Welcome to year 2014 and the fifth issue of Foodieland. At this junction, the authors, yours sincerely, would request all its readers to please give us constructive (and destructive ď Š ) feedback in regards to our articles, reviews and recipes. Hit us with the bricks if you have to!! We really want to improve and cater to the needs of our readers. Considering the trend across India, we have targeted 4 food festivals in this edition. Here, we will take you through the journey of will organized massive events, where organizers, mostly students have put in their best efforts to make food events memorable. We are going a step ahead and have pasted some live photographs as well to make you drool. At the same time, Foodieland requests all its readers to also suggest what you expect in coming editions, as well as share with us news of any food events, new restaurants, places and joints worth exploring, and so on!! For that you can join us on various social networking sites like Facebook, Twitter and Pintrest Have a healthy and food-filled month ahead. ď Š
Great food, mind boggling music, overall an awesome evening!! It was marvelous to see first year “kids” from a hotel management institute organizing and driving a food festival. Organized at Bhoomi party plot near AEC cross roads, the event was definitely a huge success, at least as Foodieland reflects upon it. Priced at just Rs. 150, the food consisted of a buffet including mocktails, soup, breads, starters, Mediterranean/Italian, Pan Asian, Indian cuisines, along with sumptuous desserts. We were equally impressed with the innovative decoration techniques used (below pictures depict crocodile and snake made out of bread).
To begin with, we had a decent selection of mocktails (Purple Colada, Virgin Mary & Mojito), all of them very refreshing. Soups consisted of a Pan-Asian soup and a tomato base soup, along with French/regular breads, bread sticks. Starters included “Pesto Paneer
ka Sula” (grill paneer preparations with Pesto sauce). There was a counter of Golgappa Shots, wherein the “Golgappa Pani” was given in shot glasses.
(Images : Mocktail Counter (left) (Right) Various Mocktails at the evenr (L-R) Purple Colada, Mint Mojito, Virgin Marry Extrem Right: Golgappa Shot)
We started the main course with Mediterranean – pasta in multiple sauces, a finely cooked risotto, creamy cannelloni and other delicacies. Pan Asian was a mix of Chinese and Thai food – Noodles, rice and Thai red gravy along with pan Asian curries. The enthusiastic first-years had even dressed themselves in east Asian costumes to add to the flavor. Indian food consisted of a regular Paneer Subji, a unique “Lazeez Lauki” preparation and a finely cooked Aloo gobi, along with black dal and rice. Desserts included wonderful cakes, richly prepared puddings, chocolate balls and ice cream. The pudding was the creamiest dish we had in a long time. Overall, a wonderful meal and the best part was the value for money associated with this food festival. The number of items and quality of food was equivalent to that dining in a five star at one-third the price.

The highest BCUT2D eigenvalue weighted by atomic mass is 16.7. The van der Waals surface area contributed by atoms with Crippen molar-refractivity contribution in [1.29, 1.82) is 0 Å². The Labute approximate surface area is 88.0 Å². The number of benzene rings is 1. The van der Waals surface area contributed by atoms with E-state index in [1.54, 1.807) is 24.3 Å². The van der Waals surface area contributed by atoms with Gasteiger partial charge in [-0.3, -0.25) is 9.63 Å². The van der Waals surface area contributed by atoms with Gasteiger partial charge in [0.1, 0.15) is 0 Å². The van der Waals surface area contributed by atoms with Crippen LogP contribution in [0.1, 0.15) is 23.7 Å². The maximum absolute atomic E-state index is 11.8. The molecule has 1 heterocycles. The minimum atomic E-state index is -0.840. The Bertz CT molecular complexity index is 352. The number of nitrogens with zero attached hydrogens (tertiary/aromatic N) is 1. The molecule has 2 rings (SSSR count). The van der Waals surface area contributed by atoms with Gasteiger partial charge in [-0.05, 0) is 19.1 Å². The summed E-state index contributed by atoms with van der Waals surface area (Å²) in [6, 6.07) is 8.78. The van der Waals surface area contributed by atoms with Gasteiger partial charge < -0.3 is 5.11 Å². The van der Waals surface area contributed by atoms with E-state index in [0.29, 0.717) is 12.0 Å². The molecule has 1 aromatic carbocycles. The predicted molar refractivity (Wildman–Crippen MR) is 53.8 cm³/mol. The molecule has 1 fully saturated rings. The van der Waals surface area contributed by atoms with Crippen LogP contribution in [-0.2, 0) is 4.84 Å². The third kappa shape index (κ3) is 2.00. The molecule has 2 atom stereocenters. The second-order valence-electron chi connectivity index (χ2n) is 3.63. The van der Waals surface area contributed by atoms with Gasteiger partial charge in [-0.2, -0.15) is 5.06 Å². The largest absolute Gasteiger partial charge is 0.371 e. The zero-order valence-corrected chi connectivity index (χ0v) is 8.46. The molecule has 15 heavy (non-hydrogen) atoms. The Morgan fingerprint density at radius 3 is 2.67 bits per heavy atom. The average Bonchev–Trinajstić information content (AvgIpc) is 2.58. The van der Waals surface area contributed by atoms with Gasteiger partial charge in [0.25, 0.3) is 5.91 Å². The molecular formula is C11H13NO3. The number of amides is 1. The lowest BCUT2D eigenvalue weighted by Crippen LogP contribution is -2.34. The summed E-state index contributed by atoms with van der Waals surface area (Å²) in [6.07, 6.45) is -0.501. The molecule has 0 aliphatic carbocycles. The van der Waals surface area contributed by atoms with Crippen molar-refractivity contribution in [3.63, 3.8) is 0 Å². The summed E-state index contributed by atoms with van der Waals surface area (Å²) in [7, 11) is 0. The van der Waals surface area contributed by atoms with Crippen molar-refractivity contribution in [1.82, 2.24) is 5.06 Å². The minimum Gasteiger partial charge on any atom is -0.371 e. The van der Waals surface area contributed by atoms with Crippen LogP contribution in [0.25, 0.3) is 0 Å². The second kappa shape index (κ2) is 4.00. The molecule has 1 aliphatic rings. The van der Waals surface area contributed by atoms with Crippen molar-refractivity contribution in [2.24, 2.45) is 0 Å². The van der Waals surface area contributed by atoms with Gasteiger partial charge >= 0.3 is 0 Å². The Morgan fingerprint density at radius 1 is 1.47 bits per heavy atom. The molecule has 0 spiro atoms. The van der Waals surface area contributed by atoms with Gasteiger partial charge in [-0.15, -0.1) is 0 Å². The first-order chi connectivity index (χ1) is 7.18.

(Images : Desserts at the Event)
This is not the end!! A sumptuous dinner was accompanied by an equally awesome music and dance show performed by the students themselves. A band called â€œHridayâ€? led by Vinay impressed us, especially the songs of Rock On. We left the place post 11 PM, while the music show was still on, and the audience was swinging to songs of Aashiqui 2. Before leaving, we met all the students associated with the event and congratulated them on their success, and the efforts they had invested. Overall, it was a memorable evening that we will look forward to next year as well.
Too much hype, too much rush, high popularity, but overall, an average experience for your friends at Foodieland. We visited the yearly food festival last Sunday (yeah I know, Sundays are too crowded, but that is the point of a Sunday!!). To begin with, we had to park our vehicles 1 km away from the venue at a public place because the crowds were beyond our imagination. Talking of the food, the varieties were not as great as portrayed. The common stuff across all stalls was “bajri no rotlo” with some traditional curry/vegetable (like ringan bharta). We tried rotlo and bharta at different stalls and the taste was about average. There was a stall serving traditional “ponk” (green immature sorghum grains). We tried some “ponk-sev” and “ponk bhajiyas”. The ponk was pretty dried up (definitely not fresh), and the bhajiyas were expensive (Rs. 50 for 5 small bhajiyas). Foodieland agrees that our traditional cuisines should be revisited; however, the arrangements and pricing could have been better. To give another chance to our “Desi” food, we visited a stall owned by two doctors, selling Totha (Immature Pigeon Pea) with Lehsuni Bajri Paratha, Lehsun Chutney and salad. The taste was wonderful, and the quantity was good enough for two people (Two thick paranthas with a bowlful Totha). This platter cost us 50 Rs., but it increased our faith for the festival. We tried a Manipuri stall, and got a salad – “Singchu”. Folks may disagree, but the flavors did not appeal me and we did not find it that tasty. We got creamy “rabdi” from a couple of stalls, which was good. The best item we tested throughout the evening was “Nachni na pizza” (pretty close to our regular crust pizza). We also tried a “Jhalavadi Bhaidku”, but it was not served hot and hence did not taste that great. Lastly we had sugarcane juice (sherdi no ras), which was nice but expensive at Rs 25/small glass. Overall, the food festival was NOT cost effective as all items were priced above average taking into account portion size, taste and quality. To give the food festival some benefit of doubt, we can say that it was impossible to try all the stalls in a single evening, and looking at the crowd size, Amdavadis seem to have loved it.